Diary of a Black Sailor Topic of Inaugural Lecture
Willamette University College of Law presents William B. Gould IV in his inaugural William M. Ramsey Distinguished Professorship Lecture, "Diary of a Contraband: The Civil War Passage of a Black Sailor," Thursday, Nov. 14, at 7:30 p.m., in Paulus Hall at the law school. The event is free and open to the public.
The lecture will focus on Gould's great-grandfather, William Benjamin Gould, an escaped black slave who served in the United States Navy during the Civil War. Gould's latest book, "Diary of a Contraband: The Civil War Passage of a Black Sailor," will be released by Stanford University Press next month.
Gould is a prolific author of books and articles on labor law, and employment discrimination law, as well as shorter essays on sports law and baseball. His award-winning book, "A Primer on American Labor Law," has been translated into Chinese, Japanese, German and Spanish.
One of the country's most prominent and influential experts in labor law, Gould taught at Stanford for 30 years where he served as the Charles A. Beardsley Professor of Law. He joined the law faculty at Willamette in September as the William M. Ramsey Distinguished Professor of Law.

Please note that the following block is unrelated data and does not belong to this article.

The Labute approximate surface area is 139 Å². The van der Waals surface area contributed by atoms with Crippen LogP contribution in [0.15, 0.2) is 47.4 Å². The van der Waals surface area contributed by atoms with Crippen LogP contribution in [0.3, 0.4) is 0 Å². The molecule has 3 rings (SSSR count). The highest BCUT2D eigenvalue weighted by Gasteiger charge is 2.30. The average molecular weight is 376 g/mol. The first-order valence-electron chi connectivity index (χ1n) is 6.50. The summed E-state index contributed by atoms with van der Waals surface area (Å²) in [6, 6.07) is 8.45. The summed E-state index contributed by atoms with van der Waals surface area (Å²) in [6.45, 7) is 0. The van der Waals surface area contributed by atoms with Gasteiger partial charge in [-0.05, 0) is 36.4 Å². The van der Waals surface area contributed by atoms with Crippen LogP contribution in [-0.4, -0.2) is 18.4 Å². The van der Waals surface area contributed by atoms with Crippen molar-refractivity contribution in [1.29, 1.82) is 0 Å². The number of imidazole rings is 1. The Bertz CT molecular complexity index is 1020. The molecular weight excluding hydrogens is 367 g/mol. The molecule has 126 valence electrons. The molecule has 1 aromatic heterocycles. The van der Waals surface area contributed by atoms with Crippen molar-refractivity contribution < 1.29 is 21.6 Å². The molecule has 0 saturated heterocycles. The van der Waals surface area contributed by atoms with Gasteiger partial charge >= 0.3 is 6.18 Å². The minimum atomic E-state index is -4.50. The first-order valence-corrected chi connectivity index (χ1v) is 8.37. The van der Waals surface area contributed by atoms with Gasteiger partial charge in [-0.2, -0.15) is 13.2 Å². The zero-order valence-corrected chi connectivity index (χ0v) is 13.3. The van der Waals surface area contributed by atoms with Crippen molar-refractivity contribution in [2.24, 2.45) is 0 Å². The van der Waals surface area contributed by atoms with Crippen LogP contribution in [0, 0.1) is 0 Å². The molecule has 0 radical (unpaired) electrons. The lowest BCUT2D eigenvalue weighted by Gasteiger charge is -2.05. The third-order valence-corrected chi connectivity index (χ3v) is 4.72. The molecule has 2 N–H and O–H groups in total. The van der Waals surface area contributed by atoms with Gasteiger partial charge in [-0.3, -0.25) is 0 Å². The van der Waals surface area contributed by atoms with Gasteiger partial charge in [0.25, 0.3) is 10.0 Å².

In 1994, Gould was appointed by President Bill Clinton to a four-year term as chairman of the National Labor Relations Board (NLRB), one of only three academics to ever serve in that position. During his tenure as NLRB chairman, he fought vigorously for fairer labor practices in the United States.
The holder of five honorary doctor of laws degrees, Gould was thrice included in Ebony magazine's list of "100+Most Influential Black Americans." He has arbitrated or mediated more than 200 labor disputes, including the 1989 Detroit teachers wage dispute and the 1992 and 1993 Major League Baseball salary disputes.
William M. Ramsey, for whom this lecture is named, was the first dean of Willamette University College of Law, from 1884-88. Ramsey's distinguished and unselfish public service had also earned him the title of the "Dean of the Northwest Bar." His 60-year stellar career included service as a county judge, circuit judge, Oregon Supreme Court justice and mayor of Salem and McMinnville, Ore.
Established at Willamette in 1883, Willamette University College of Law is the oldest law school in the Pacific Northwest.